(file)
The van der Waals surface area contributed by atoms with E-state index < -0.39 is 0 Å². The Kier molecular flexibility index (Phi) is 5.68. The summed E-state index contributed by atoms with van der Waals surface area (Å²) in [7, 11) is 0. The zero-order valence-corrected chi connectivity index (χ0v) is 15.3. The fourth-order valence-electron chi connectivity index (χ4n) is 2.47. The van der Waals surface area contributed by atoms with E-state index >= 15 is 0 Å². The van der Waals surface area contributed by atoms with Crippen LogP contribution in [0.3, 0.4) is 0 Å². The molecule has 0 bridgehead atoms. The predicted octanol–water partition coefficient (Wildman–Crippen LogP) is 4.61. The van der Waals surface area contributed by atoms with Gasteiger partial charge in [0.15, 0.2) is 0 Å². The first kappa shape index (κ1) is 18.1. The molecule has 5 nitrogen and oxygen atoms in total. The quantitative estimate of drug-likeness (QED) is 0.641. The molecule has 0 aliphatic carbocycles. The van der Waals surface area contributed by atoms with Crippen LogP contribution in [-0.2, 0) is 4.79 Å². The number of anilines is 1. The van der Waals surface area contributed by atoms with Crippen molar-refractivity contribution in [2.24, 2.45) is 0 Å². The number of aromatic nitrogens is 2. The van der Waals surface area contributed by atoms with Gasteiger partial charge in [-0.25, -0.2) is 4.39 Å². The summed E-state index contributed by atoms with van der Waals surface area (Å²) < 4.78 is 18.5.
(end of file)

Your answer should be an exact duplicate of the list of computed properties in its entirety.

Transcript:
The van der Waals surface area contributed by atoms with E-state index < -0.39 is 0 Å². The Kier molecular flexibility index (Phi) is 5.68. The summed E-state index contributed by atoms with van der Waals surface area (Å²) in [7, 11) is 0. The zero-order valence-corrected chi connectivity index (χ0v) is 15.3. The fourth-order valence-electron chi connectivity index (χ4n) is 2.47. The van der Waals surface area contributed by atoms with E-state index >= 15 is 0 Å². The van der Waals surface area contributed by atoms with Crippen LogP contribution in [0.3, 0.4) is 0 Å². The molecule has 0 bridgehead atoms. The predicted octanol–water partition coefficient (Wildman–Crippen LogP) is 4.61. The van der Waals surface area contributed by atoms with Gasteiger partial charge in [0.15, 0.2) is 0 Å². The first kappa shape index (κ1) is 18.1. The molecule has 5 nitrogen and oxygen atoms in total. The quantitative estimate of drug-likeness (QED) is 0.641. The molecule has 0 aliphatic carbocycles. The van der Waals surface area contributed by atoms with Crippen LogP contribution in [-0.2, 0) is 4.79 Å². The number of anilines is 1. The van der Waals surface area contributed by atoms with Crippen molar-refractivity contribution in [2.24, 2.45) is 0 Å². The number of aromatic nitrogens is 2. The van der Waals surface area contributed by atoms with Gasteiger partial charge in [-0.25, -0.2) is 4.39 Å². The summed E-state index contributed by atoms with van der Waals surface area (Å²) < 4.78 is 18.5.